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On 3 November 2016, the High Court of England and Wales handed down a judgment in which it held that the Secretary of State does not have power under the Crown’s prerogative to give notice pursuant to Article 50 of the Treaty on European Union for the UK to withdraw from the European Union.

The Government issued a press release later that day, stating that it was “disappointed” in the judgment and intended to appeal. Theresa May, the Prime Minister, has said that the Government’s planned timetable to notify under Article 50 before the end of March 2017 is unchanged by the High Court judgment. David Davis, the Secretary of State for Exiting the European Union, made a statement to the House of Commons on 7 November 2016, in which he outlined the Government’s position following the judgment, and the steps it had already taken towards launching an appeal to the Supreme Court. Whilst maintaining the position that the power to trigger Article 50 lay with the Government, Mr Davis said that there was an important role for Parliament in the process, with time allowed for debates and parliamentary statements on Brexit, committee scrutiny, and a Bill to be introduced in the next parliamentary session to repeal the European Communities Act 1972.

While some parties at Westminster and in the devolved assemblies, such as the Scottish National Party (SNP), the Green Party, Plaid Cymru and the Social Democratic and Labour Party (SDLP) welcomed the judgment, UKIP’s acting leader Nigel Farage spoke of his fear that attempts would be made to block or delay the triggering of Article 50. Keir Starmer, the Shadow Secretary of State for Exiting the European Union, said that Labour would not vote down Article 50, but he pressed the Government to answer “basic questions” about the future relationship it sought with the EU. Nick Clegg, the Liberal Democrats’ spokesman on Exiting the European Union, said he would work with MPs from all parties to amend any legislation the Government brought forward as a result of the Court judgment to ensure that the Government would have to pursue “a soft rather than a hard Brexit” and that the British people would have a say on the final terms of the UK’s departure at the end of the negotiation process.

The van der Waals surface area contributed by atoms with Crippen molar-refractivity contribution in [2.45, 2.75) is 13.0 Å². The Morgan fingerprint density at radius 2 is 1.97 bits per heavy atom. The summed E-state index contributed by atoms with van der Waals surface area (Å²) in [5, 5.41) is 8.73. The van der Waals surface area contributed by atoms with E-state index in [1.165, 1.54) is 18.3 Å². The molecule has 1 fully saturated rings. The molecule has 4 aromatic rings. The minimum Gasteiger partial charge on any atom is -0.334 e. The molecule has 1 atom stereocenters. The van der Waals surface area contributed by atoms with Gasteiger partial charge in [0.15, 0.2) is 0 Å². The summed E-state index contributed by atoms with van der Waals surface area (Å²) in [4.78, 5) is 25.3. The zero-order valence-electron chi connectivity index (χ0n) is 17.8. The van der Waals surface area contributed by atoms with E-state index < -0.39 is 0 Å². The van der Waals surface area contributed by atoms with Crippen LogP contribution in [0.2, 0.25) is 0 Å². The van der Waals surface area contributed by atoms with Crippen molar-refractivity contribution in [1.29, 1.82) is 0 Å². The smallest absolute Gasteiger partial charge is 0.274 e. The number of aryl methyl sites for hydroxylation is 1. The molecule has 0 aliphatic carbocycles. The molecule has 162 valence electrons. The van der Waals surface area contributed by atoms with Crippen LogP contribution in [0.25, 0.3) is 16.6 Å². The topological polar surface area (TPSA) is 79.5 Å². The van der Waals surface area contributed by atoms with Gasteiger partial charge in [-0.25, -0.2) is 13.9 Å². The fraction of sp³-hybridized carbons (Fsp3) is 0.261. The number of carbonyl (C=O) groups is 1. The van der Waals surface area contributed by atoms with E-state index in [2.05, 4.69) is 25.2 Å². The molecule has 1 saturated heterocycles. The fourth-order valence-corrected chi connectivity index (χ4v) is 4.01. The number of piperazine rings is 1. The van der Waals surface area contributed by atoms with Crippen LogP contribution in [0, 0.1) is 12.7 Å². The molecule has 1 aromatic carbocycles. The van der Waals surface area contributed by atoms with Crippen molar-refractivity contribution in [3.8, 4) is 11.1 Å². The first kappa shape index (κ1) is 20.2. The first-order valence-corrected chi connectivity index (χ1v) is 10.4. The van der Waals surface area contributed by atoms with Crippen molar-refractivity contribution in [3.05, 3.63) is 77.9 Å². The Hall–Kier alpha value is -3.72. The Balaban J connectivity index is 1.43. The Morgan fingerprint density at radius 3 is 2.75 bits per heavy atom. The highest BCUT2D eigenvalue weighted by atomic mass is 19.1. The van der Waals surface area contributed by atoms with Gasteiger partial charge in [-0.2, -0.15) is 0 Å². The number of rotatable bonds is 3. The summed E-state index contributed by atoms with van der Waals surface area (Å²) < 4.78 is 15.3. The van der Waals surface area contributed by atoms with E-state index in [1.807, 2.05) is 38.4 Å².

The Supreme Court confirmed on 8 November 2016 that it had granted the Government permission to appeal the case. It has set aside four days, 5–8 December 2016, to hear the appeal, with judgment to follow at a later date, probably in the New Year.  The Lord Advocate (the chief legal officer of the Scottish Government) and the Counsel General for Wales have both indicated their intention to make formal applications to intervene in the UK Government’s appeal to the Supreme Court. The Attorney General for Northern Ireland is reportedly seeking to refer to the Supreme Court one application for judicial review of the Government’s intention to use the royal prerogative to invoke Article 50. This was one of two applications dismissed by the High Court of Justice of Northern Ireland on 28 October 2016 (although the grounds of challenge in these applications that overlapped with those to be dealt in the Miller case before the High Court of England and Wales were held over in the Northern Ireland court pending the outcome of Miller). 

It has been reported in the media that the Government has already begun drafting a Bill authorising the triggering of Article 50 in case it loses its appeal. Lord Bridges of Headley, Parliamentary Under Secretary of State at the Department for Exiting the European Union, dismissed “speculation about a Bill at this juncture [as] just that—speculation”.

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